clock menu more-arrow no yes mobile

Filed under:

Ravens News 10/12: No Mercy and more

If you buy something from an SB Nation link, Vox Media may earn a commission. See our ethics statement.

Cincinnati Bengals v Baltimore Ravens Photo by Scott Taetsch/Getty Images

NFL Week 5: What we learned from Sunday’s games - Chase Goodbread

The Ravens defense extended the NFL’s longest active streak of consecutive games forcing at least one turnover (18), getting three for the game and maintaining its penchant for causing fumbles. Add three more forced fumbles this week for a total of nine on the season and a rate of nearly two per game. Rookie LB Patrick Queen stripped his former LSU teammate, Joe Burrow, and recovered the fumble for one, and in the second half, when CB Marlon Humphrey forced another, his second in as many weeks, it was Queen who scooped it for a 53-yard touchdown return. Ball carriers beware — two hands on the ball to finish plays is the only way to go against this team.

Credit Cincinnati’s defense, at least, for containing Lamar Jackson’s rushing. The 2019 NFL MVP had battered the Bengals on the ground — 342 yards in his career, his highest total against any team — but had negative-4 yards rushing at the half and just three yards on two carries for the day. Jackson was patient and scrambled to throw, not run, but that was in part because the Bengals’ defensive front limited easy escape lanes.

Ticked-off Ravens pass rush roughs up Joe Burrow with seven sacks - Jamison Hensley

The Ravens’ seven sacks were their most since October 2018 against the Titans. Baltimore, which is 4-1 for the first time since its 2012 Super Bowl season, finished with nearly as many quarterback hits (15) as completions allowed (19).

Ravens defensive coordinator Don “Wink” Martindale was relentless in sending pressure, especially with blitzing his defensive backs. Every starter in the secondary — cornerbacks Marlon Humphrey and Marcus Peters, and safeties DeShon Elliott and Chuck Clark — all recorded sacks.

Describe the game in two words: Fast start. The Ravens jumped out to a 10-0 lead in the first quarter, which is familiar territory. In Lamar Jackson’s four starts against the Bengals, the Ravens have outscored them 45-7, in the first quarter.

NFL Week 5 PFF ReFocused: Baltimore Ravens 27, Cincinnati Bengals 3 - Anthony Treash


Defensive coordinator Wink Martindale showed no mercy by blitzing Burrow on 59% of his dropbacks, and the pass rush feasted by recording pressure on a staggering 47% of Burrow’s dropbacks. To no surprise, Burrow struggled and proceeded to put on his worst display as a pro.

On his 18 dropbacks that came under pressure, Burrow was sacked seven times, recorded three turnover-worthy plays and completed three of just nine pass attempts for 15 yards. And of those 18 dropbacks under pressure, 12 came from blitzes.

The LSU product wasn’t all that bad from a clean pocket, completing 15 of his 21 clean-pocket passes for 165 yards and a big-time throw. The unfortunate context is that most of those passes stemmed from quick throws to avoid the pressure that was inevitably coming.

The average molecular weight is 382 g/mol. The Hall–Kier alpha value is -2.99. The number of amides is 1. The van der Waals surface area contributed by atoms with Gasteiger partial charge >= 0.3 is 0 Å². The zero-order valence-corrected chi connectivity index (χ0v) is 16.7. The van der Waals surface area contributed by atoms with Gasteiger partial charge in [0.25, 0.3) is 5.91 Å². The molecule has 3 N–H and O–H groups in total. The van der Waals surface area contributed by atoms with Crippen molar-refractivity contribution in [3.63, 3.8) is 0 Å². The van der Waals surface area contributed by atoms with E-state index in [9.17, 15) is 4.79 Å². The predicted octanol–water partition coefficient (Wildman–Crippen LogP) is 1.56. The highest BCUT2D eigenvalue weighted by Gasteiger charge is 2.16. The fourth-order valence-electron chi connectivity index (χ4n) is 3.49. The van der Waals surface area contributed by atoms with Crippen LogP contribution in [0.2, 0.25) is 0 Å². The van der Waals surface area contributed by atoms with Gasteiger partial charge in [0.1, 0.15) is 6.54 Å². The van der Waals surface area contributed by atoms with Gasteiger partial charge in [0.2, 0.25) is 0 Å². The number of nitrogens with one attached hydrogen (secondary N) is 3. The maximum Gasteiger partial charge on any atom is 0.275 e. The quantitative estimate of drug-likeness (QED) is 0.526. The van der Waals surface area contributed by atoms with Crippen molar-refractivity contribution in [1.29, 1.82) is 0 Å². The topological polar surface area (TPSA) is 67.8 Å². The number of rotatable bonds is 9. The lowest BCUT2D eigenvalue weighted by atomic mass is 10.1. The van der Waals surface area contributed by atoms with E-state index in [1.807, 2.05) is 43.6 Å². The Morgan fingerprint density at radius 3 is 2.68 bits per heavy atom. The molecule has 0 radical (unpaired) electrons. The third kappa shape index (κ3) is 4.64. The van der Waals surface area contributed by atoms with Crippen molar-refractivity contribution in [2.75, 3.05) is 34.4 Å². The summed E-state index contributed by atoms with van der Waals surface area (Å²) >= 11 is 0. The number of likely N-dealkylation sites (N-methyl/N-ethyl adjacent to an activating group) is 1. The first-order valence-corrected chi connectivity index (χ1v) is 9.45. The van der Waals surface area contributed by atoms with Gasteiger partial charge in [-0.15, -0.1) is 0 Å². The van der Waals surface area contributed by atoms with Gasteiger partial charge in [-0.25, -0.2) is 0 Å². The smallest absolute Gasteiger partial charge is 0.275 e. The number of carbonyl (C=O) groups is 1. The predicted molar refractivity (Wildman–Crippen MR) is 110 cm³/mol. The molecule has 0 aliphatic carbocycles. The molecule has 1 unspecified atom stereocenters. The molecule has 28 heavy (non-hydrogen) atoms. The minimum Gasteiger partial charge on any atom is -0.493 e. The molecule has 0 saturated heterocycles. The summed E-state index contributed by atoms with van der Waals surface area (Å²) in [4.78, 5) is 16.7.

In terms of expected points added (EPA) per play, this was the least efficient Bengals offense in the Zac Taylor era, at -0.46 EPA per play. For what it’s worth, the second-worst game came in Week 10 of 2019 against … the Baltimore Ravens.

Jackson was also far from his best in this one. He did next to nothing on the ground, with just 3 yards rushing on two carries, and he completed only four of the 13 passes he threw 10 or more yards downfield for no big-time throws and a turnover-worthy play. Those four completions were huge for Baltimore (three of the four came on third down, two came close to the red zone), but at the end of the day, the defense won them this one.


While Burrow had a game he’ll want to forget, Baltimore’s first-round selection, Patrick Queen, had a day he will always remember. The linebacker laid a hit stick on his former college teammate, jarring the ball loose upon impact and subsequently recovering the fumble. Then, in the fourth quarter, Marlon Humphreypunched the ball out of Cincinnati wide receiver Mike Thomas’ hands after a catch, and Queen scooped it up and took it to the house. In all, Queen had three defensive stops and made very few mistakes all game long.

Marlon Humphrey Defensive MVP Chatter Starts After Dominating Bengals - Ryan Mink

“Marlon, I feel like he should be up for Defensive MVP,” said reigning NFL MVP Lamar Jackson. “If not, give it to him early.”

Jackson wasn’t the only Ravens player beating that drum after the game. Humphrey now has one interception and three forced fumbles on the season. The Ravens made him the second-highest paid cornerback in the league a couple weeks ago and Humphrey has made it look like a bargain since.

“Marlon is great. I didn’t know he was this great,” Queen said. “This is like something I’ve never seen before. … He should be Defensive Player of the Year at the end of this year with how he’s playing.”

“MVP. Best cornerback in the league,” veteran linebacker Pernell McPhee added.

“When you see Marlon, why do you still run the ball? Just get down!” Queen said. “It doesn’t make any sense because he does this over and over again. They’re just trying to get yards, but Marlon is Marlon.”

“Man, I had a lot of fun today,” Humphrey said. “We don’t really care who makes a play, and I think that’s what makes it so fun. Whoever makes a play, it seems like we all celebrate, like we made it.”